Meeting the care needs of the nation's growing population of persons living with dementia is perhaps the top public health challenge facing the U.S. in the coming decades. In 2020, over 6 million Americans had Alzheimer's disease or a related dementia (ADRD), and that number will more than double to nearly 14 million by 2060.
The National Dementia Workforce Study (NDWS) is being launched through an $81 million cooperative agreement with the National Institute on Aging (NIA) to develop and field new annual national surveys of the dementia care workforce, including physicians, nurses, and direct care workers across multiple care settings. The mission of NDWS is both to launch the surveys successfully and to build data infrastructure and dissemination to ensure NDWS becomes a resource for the broader community of researchers and policymakers. This collaborative, interdisciplinary endeavor is led by teams at the University of Michigan and the University of California, San Francisco, with several other university-based and non-profit partners.
Over the next five years, this set of four surveys aims to include over 70,000 unique contacts collected from over 40,000 unique respondents, all of which will be available to researchers for stand-alone analysis or for use with a host of linked data sources. This data infrastructure will be accompanied by myriad efforts to facilitate and promote its use, allowing researchers to generate unprecedented insights into the nature and training of the professional dementia care workforce, along with the capacity to connect this information to actual, objective measures of care delivered to persons living with dementia in the U.S.
The NDWS team will update this document regularly with a cumulative set of your (anonymized) questions and the NDWS response. Please check back frequently.RFP Questions & Responses
Deadline: 5:00 PM EST, 2/19/2024.
The NDWS team will establish subaward agreements with up to four data collection organizations willing to work in partnership to launch the four surveys. You may submit a proposal for any or all of these surveys.Nursing Home Staff Survey Assisted Living Staff Survey Home Care Staff Survey Community Clinician Survey
Principal Investigator Donovan Maust, MD, MS, is a geriatric psychiatrist at Michigan Medicine and VA Ann Arbor. He is particularly interested in how the health care system provides care to persons living with dementia and the extent to which that care is determined by the person who happens to be providing the care, a phenomenon he regularly observes as a practicing clinician. For his own research, he primarily uses national surveys and linked administrative data, with a particular interest in psychotropic prescribing.
Principal Investigator Joanne Spetz, PhD, is Director and Brenda and Jeffrey L. Kang Presidential Chair in Health Care Financing at the Philip R. Lee Institute for Health Policy Studies at the University of California, San Francisco (UCSF). She is an internationally known expert on the health workforce who leads the UCSF Health Workforce Research Center on Long-Term Care and the NIA-funded AWARD (Advancing Workforce Analysis and Research for Dementia) Network, focused on the direct care workforce for persons living with dementia.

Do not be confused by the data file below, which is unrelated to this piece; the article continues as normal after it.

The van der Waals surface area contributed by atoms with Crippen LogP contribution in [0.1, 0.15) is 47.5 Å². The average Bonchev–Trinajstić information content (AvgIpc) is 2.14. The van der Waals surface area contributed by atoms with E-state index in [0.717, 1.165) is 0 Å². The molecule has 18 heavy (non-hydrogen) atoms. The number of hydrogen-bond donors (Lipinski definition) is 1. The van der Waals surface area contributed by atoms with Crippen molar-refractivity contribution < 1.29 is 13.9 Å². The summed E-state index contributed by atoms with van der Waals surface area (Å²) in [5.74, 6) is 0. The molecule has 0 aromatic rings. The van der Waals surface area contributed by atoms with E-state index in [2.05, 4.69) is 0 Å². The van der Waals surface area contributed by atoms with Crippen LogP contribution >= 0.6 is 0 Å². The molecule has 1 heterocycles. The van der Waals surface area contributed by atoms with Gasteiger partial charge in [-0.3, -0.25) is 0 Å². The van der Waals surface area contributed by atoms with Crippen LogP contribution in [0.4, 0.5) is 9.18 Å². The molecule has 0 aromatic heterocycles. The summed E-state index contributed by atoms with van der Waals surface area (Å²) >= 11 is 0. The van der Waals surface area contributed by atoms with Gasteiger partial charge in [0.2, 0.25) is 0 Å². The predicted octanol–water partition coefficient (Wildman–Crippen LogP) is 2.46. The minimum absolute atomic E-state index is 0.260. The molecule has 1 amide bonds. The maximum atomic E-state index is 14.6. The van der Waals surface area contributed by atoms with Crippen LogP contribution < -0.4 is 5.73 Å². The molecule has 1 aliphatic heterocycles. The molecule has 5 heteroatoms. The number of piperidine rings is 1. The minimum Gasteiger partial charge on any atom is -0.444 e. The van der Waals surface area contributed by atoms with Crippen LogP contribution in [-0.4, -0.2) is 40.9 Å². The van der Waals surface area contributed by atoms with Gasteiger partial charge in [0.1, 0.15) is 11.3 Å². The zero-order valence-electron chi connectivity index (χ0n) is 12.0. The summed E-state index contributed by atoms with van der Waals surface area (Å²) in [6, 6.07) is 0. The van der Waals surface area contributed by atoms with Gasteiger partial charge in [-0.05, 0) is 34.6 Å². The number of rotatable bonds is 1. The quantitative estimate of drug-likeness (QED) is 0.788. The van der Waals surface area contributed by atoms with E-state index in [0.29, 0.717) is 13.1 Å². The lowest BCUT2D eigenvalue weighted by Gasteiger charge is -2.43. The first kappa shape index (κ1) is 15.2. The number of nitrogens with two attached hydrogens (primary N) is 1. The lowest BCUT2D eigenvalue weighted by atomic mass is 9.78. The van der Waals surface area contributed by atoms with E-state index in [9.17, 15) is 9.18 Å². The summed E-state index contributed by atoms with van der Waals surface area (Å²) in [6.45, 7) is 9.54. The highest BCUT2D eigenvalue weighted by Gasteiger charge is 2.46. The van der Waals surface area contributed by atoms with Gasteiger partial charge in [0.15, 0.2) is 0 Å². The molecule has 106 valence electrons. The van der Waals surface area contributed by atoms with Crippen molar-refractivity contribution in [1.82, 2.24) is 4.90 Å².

Core Lead James Wagner, PhD, is Director of Sampling and Associate Director of the University of Michigan Survey Research Center, the largest and oldest academically based survey research organization in the world. He has more than 20 years of experience with survey sampling and data collection, including sample design work on the Consortium of Psychiatric Epidemiology Studies, the Health and Retirement Study (HRS), and serving as Chief Mathematical Statistician for the National Survey of Family Growth from 2011-2019.
Core Lead Steven Marcus, PhD, of the University of Pennsylvania’s School of Social Policy and Practice is an epidemiologist, statistician, computer scientist, and a mental health services researcher studying the outcomes, quality of care, and pharmacoepidemiology of patients with serious mental disorders. Dr. Marcus has expertise in the use of large claims databases (pharmacy claims, national Medicaid and Medicare claims, and private insurance) to answer important national policy questions related to health system capacity, quality of care, and service delivery.
Core Lead Laura Wagner, PhD, RN, GNP, FAAN, a geriatric nurse practitioner and Professor of Nursing at UCSF, Co-I of the AWARD Network, and Associate Director for Research of the UCSF Health Workforce Research Center. She has over 20 years of experience leading health services research in a variety of acute, long-term, and community-based care settings and is PI of a current R01 (R01AG074227) focused on dementia care training in U.S. nursing homes.
This work is supported by the National Institute on Aging of the National Institutes of Health under Award Number U54AG084520. The content is solely the responsibility of the authors and does not necessarily represent the official views of the National Institutes of Health.